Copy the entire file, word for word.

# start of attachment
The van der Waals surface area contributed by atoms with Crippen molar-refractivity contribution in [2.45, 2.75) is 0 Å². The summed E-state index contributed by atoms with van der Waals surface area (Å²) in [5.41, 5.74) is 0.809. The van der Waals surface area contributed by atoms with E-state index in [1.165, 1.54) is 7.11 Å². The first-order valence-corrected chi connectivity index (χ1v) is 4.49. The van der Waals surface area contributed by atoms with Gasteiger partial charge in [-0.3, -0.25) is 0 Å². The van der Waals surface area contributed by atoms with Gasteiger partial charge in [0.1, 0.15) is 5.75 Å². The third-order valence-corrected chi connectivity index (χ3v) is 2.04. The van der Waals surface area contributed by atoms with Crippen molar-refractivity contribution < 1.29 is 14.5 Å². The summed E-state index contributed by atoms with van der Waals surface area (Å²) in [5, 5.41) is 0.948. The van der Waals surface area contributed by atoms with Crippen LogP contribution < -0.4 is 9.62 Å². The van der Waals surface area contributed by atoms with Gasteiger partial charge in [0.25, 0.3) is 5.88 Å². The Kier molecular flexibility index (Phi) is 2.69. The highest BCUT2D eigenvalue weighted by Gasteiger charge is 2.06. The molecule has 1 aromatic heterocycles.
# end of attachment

The van der Waals surface area contributed by atoms with Crippen molar-refractivity contribution in [2.45, 2.75) is 0 Å². The summed E-state index contributed by atoms with van der Waals surface area (Å²) in [5.41, 5.74) is 0.809. The van der Waals surface area contributed by atoms with E-state index in [1.165, 1.54) is 7.11 Å². The first-order valence-corrected chi connectivity index (χ1v) is 4.49. The van der Waals surface area contributed by atoms with Gasteiger partial charge in [-0.3, -0.25) is 0 Å². The van der Waals surface area contributed by atoms with Gasteiger partial charge in [0.1, 0.15) is 5.75 Å². The third-order valence-corrected chi connectivity index (χ3v) is 2.04. The van der Waals surface area contributed by atoms with Crippen molar-refractivity contribution < 1.29 is 14.5 Å². The summed E-state index contributed by atoms with van der Waals surface area (Å²) in [5, 5.41) is 0.948. The van der Waals surface area contributed by atoms with Crippen LogP contribution < -0.4 is 9.62 Å². The van der Waals surface area contributed by atoms with Gasteiger partial charge in [0.25, 0.3) is 5.88 Å². The Kier molecular flexibility index (Phi) is 2.69. The highest BCUT2D eigenvalue weighted by Gasteiger charge is 2.06. The molecule has 1 aromatic heterocycles.